Is there a piece of home-office furniture you covet right now? My Apple computer and my yellow chairs. I also have a beautiful upholstered (Girard green) Eames Aluminum Group Management Chair by Charles and Ray Eames but somehow it ended up at my store’s warehouse. I really want it back home…

What inspires you? I grew up in Minnesota and my parents were Scandinavian immigrants; our house was modern and we had many Herman Miller pieces. It became a constant in my life, and something I need to have around me. I’m inspired by anyone who is producing something locally or creating something beautiful or healthy and delicious. I feel that this is what will make our country great again. People have to understand that — I think a huge mind shift has to happen. It’s all ready started, but it’s going to take a lot more for it to become the norm. I know I should say that my kids inspire me. And it really inspires me to think what kind of impact they can have on this world.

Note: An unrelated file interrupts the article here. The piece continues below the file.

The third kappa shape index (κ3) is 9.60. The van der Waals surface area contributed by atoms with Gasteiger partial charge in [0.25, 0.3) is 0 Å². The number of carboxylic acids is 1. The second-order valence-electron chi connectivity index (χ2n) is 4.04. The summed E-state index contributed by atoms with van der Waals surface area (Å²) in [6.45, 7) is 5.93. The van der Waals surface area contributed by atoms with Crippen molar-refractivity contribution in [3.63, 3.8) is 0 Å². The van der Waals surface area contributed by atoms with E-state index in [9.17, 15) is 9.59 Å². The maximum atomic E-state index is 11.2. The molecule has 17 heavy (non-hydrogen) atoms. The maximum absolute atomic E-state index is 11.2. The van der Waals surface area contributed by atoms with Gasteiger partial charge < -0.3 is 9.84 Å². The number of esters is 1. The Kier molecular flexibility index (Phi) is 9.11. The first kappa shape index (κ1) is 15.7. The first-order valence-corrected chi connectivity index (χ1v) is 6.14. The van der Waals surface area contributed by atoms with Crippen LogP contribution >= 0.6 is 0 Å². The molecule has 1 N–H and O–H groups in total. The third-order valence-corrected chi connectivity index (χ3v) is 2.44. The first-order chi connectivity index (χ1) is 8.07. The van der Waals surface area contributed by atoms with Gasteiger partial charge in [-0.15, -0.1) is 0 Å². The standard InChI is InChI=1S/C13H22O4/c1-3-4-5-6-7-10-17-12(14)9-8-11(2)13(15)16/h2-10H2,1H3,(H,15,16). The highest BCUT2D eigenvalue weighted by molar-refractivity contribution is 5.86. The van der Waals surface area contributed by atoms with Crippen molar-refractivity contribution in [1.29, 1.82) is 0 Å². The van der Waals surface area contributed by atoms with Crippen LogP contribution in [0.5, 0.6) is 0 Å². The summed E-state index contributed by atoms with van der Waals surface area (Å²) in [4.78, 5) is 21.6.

Visit Carina's  NonchalantMom

(Images: Carina Schott)

Republished in partnership with Herman Miller Lifework. Originally posted by Iris Anna Regn.